Pimlico Academy: Students stage walkout over London headteacher’s ‘discriminatory’ uniform rules

A large group of students from Pimlico Academy in London have left their lessons to protest against "discriminatory" measures introduced by the school.

The walkout was prompted in part by new uniform rules, including guidance on hair and headscarves which pupils felt targeted black and Muslim students.

"We want change!" the pupils chanted on Wednesday, to onlookers from behind the central London school’s gates.

They were motivated to speak out against measures introduced by the academy’s new principal, Daniel Smith.

When Mr Smith took over the school’s leadership in September last year, he issued a new uniform policy.

It specified that "[hair] styles that hide the face or may block the view of others in class are not permitted", and "boys’ hair must be no longer than collar length and kept short on top".

The guidelines also stated "headscarves must look conventional and understated in style" and "must be black or navy blue".

This angered many students, including Zach Chady, who said the policies are "quite racist".

"They don’t allow afros and he’s put rules on hijabs as well, kind of taking away students’ identity," said Zach.

In response to the protest, Pimlico Academy adapted their uniform policy, sending out updated guidance with the contentious sections crossed out.

They also said in a statement: "The majority of students were in classrooms studying as usual throughout the protest.

"It is with regret that these matters have come to a head in such a public way.

"We want to take this opportunity to reassure parents that this is an isolated event, and we are working to resolve the issues raised.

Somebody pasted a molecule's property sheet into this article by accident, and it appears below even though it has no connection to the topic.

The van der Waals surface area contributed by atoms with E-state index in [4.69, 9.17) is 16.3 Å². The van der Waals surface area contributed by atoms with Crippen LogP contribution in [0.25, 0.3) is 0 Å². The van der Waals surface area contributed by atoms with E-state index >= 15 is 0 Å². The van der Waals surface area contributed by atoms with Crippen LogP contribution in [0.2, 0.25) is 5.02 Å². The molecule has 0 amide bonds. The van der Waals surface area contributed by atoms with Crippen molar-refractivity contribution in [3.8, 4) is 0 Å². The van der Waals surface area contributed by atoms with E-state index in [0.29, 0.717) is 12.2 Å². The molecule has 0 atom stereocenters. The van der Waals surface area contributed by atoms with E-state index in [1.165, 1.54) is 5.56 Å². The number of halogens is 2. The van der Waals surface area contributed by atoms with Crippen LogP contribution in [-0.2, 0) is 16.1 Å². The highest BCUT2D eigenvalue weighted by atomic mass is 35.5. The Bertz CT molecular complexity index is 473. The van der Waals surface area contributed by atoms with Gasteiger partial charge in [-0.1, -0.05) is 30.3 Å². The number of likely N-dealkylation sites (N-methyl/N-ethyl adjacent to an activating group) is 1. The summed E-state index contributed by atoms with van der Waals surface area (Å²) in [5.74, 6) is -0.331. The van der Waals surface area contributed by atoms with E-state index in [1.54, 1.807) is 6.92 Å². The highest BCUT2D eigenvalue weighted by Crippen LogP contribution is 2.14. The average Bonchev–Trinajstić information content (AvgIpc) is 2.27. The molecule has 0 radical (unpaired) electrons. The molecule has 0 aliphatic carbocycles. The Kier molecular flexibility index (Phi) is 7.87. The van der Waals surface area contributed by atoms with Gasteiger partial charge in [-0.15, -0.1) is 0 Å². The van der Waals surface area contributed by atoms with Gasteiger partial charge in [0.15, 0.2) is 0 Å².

"We apologise to all children, families and staff for the disruption today."

Some students also felt uncomfortable with the flying of the Union flag outside the school.

Last year they removed the flag and burned it, but the school replaced the flag.

The academy has now removed the flag and will conduct a review of whether it should be flown on its grounds.

But many students and parents felt the school’s actions came too late.

"The principal has burned his bridges," said Jan Williams, whose daughter attends Pimlico Academy.

Some parents and teachers at the school want Mr Smith to resign, while members of staff who belong to the National Education Union (NEU) have passed a motion of no confidence in his leadership.

An indicative ballot is scheduled to be held after the Easter break, which could potentially lead to strikes.

Mr Williams said he was proud of his daughter and the other students who came out to protest.

"I think it’s brilliant, I’ve got to admire them. It was restrained, peaceful and well organised," he said.

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